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Ben Dutka PSXE [Administrator]
Friday, May 10, 2013 @ 9:08:35 PM

"Trust no-one, follow our kids everywhere, monitor their every move, scan their belongings, inspect every product, do a background check on every individual, research every piece of consumable, be aware of any traps, pay attention to everything the kid hear, play, watch and do - and that includes their friends too, their parents and all between."

I'm sorry Beamboom, but in this world, that's what a parent has to do. Or at least try to do. I'm not saying it's even possible; I'm saying they need to make an attempt.

This is a very simple issue. The ratings are there. The education is there. Don't buy the kid a violent game.


I'm aware you can't control what children are exposed to at friends' houses and it's basically impossible to oversee everything they do. But not buying them a violent game isn't complicated at ALL.

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Saturday, May 11, 2013 @ 3:20:29 AM

No, that's what a parent *can't* do, Ben. We can't, and even if we could it's not *right* to do so. Kids do need and deserve their own space too.

Most parents today have a job to return to. Many today grow up with just one parent. What we as parents *can* do to the best of our ability is to move to a good neighbourhood for the kids to grow up in, and teach them good morale and behaviour. But we are all - no exceptions - dependent on the society around us.

It's not as easy as just "read the instructions and follow them". There are no simple receipt to parenting.

I personally have no problems letting my kids play some of my games with 18yr labels on. My son is 14 now and beat Dragon Age 2 last year. Saints Row is one of his favourite franchises.
He's played Borderlands 1+2 in coop with friends ever since they were released. All those games got "Adult/18yr" rating.

We are all responsible for this world we grow up in, all of us. We got a common responsibility to build the society we want the next generation and the generations after to grow up in. It's *our* challenge.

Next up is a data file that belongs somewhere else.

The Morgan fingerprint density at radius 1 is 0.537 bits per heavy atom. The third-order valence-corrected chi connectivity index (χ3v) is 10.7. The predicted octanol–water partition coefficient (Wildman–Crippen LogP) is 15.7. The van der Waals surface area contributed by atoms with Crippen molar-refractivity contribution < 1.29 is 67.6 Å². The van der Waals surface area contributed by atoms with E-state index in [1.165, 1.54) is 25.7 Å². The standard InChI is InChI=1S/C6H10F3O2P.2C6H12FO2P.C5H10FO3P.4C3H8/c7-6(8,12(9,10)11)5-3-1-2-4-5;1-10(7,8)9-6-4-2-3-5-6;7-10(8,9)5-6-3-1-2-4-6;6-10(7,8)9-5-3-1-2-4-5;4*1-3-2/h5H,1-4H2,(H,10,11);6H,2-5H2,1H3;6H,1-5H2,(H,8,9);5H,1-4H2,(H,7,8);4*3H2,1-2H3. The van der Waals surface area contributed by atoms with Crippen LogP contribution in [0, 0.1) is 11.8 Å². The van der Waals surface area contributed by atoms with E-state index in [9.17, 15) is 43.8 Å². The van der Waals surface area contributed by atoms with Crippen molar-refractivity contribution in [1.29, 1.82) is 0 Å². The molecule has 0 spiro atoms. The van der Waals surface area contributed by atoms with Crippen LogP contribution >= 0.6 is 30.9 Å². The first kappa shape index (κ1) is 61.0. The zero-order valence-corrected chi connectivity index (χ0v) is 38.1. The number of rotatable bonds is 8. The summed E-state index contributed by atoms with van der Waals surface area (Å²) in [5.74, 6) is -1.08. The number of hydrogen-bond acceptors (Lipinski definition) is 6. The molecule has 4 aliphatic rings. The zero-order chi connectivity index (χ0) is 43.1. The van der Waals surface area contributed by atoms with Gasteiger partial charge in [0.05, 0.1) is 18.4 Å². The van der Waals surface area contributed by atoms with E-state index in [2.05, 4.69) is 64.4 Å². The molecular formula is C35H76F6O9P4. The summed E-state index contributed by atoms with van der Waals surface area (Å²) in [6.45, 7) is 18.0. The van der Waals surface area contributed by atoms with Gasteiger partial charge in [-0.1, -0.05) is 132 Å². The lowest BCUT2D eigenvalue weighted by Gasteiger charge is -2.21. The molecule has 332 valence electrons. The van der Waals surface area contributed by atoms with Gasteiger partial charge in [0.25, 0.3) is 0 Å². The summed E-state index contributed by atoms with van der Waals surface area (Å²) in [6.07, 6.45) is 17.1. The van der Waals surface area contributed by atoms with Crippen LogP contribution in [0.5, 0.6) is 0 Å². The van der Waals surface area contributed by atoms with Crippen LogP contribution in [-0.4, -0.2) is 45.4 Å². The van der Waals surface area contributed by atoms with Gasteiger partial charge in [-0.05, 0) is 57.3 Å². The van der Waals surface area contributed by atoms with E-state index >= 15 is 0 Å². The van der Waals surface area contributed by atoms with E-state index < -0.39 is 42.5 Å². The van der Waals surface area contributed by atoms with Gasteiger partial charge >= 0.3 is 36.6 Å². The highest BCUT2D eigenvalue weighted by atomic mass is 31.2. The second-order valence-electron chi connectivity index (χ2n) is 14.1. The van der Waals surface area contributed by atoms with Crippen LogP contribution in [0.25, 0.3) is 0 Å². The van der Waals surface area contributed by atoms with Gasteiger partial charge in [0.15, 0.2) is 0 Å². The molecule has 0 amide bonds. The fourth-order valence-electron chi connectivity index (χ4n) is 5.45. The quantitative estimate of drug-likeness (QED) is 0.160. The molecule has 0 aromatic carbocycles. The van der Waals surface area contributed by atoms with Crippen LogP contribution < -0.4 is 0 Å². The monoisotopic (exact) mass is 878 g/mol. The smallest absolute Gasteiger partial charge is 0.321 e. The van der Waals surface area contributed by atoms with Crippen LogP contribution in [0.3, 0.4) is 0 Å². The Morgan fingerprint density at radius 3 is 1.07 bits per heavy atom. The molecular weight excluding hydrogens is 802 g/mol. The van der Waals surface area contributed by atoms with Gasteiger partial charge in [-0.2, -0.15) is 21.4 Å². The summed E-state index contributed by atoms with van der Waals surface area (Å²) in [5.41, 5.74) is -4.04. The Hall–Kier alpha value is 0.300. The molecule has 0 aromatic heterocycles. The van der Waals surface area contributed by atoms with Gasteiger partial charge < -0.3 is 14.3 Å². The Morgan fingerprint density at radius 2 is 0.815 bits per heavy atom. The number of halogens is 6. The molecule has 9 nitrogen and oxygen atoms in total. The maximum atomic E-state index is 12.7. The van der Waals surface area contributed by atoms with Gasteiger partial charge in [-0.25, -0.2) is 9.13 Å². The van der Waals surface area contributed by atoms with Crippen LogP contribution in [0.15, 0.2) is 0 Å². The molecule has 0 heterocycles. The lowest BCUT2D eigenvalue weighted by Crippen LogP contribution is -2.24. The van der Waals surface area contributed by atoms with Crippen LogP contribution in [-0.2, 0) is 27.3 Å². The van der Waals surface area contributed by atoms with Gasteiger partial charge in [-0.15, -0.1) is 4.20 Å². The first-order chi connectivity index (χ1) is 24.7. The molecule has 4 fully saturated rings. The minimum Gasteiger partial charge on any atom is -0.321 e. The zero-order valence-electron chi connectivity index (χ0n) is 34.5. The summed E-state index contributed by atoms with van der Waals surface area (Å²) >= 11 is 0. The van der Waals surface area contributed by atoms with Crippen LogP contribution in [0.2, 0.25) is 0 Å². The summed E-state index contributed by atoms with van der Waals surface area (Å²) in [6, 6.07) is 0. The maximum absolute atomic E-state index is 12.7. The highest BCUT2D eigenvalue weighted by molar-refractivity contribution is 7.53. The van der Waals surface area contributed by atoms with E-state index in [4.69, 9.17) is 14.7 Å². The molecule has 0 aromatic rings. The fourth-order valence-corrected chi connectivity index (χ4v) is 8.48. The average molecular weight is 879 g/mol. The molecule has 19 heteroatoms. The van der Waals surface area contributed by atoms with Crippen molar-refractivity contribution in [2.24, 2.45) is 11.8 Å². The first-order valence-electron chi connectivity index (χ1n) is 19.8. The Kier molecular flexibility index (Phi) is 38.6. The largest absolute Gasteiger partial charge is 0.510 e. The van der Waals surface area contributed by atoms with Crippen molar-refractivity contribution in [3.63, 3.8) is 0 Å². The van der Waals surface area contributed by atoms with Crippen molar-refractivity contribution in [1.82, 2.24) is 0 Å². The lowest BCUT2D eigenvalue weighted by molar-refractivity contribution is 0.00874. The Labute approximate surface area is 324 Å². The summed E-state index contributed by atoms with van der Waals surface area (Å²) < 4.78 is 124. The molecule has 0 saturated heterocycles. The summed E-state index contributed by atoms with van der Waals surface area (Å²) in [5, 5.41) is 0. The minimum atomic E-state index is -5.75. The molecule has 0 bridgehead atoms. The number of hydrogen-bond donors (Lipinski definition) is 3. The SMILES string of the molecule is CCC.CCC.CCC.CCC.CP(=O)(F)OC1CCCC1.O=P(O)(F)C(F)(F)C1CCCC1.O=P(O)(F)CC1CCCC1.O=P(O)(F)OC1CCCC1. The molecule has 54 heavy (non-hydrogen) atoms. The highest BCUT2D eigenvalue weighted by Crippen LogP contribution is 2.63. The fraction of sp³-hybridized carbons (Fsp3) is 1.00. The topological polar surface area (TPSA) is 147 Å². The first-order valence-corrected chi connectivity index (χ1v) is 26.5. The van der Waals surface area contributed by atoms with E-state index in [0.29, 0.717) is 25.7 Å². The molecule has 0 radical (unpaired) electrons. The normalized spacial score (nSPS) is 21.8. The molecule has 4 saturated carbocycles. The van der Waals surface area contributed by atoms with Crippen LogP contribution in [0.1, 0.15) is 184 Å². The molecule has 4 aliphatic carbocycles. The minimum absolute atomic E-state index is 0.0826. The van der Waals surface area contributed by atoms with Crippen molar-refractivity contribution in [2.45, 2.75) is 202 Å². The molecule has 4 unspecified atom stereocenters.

Do we want a society where we have to hire guards to watch over our kids? Or do we try to tackle the reason *why* we have to monitor our kids so closely? To just hire guards is the easy answer. But is it the best?

But to explain this to someone who don't have children of themselves has proven to be a challenge many times.
To listen to a non-parent giving me advice on how simple it is to raise a kid, really is quite similar to listening to a non-gamer talking about video games.

Last edited by Beamboom on 5/11/2013 8:34:01 AM

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Saturday, May 11, 2013 @ 6:09:48 PM

Yeah but the question here Beam is... Do you complain about the fact that they do play violent games?

I think you are one of those nice parents who teach their kids properly while giving them enough freedom so that they don't freak out.

Some just straight-out blame games. Do you?

If not then you are on the same side. :)

You don't have to defend the sorry excuses of people who just blame everything around them instead of looking at themselves in the mirror first. There are many types of parents out there afterall.

Last edited by Neo_Aeon666 on 5/11/2013 6:13:18 PM

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Friday, May 10, 2013 @ 2:06:49 PM

You tell em Ben. Why does nobody ask this question?

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PSN French
Friday, May 10, 2013 @ 2:39:38 PM

A new study shows that new studies are a bunch of biased nonsense!!

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Friday, May 10, 2013 @ 3:10:49 PM

Wow, theres a inflammatory statement/title. Speaking as a parent you really do not know what that position entails. And if you are a parent... wtf are you coming from? There are some parents out there for sure who really need their heads examined, but for the rest us, we cannot be at our kids friends place all the time looking over their shoulder. Yep we can meet said friends parents to judge or even pry as to what they allow their kids to do. But really how far do we have to go to be sure the likes of people who do not seem to think games influence them or us. The inflammatory statement says it all, be it defensive and at the same time definitely offensive.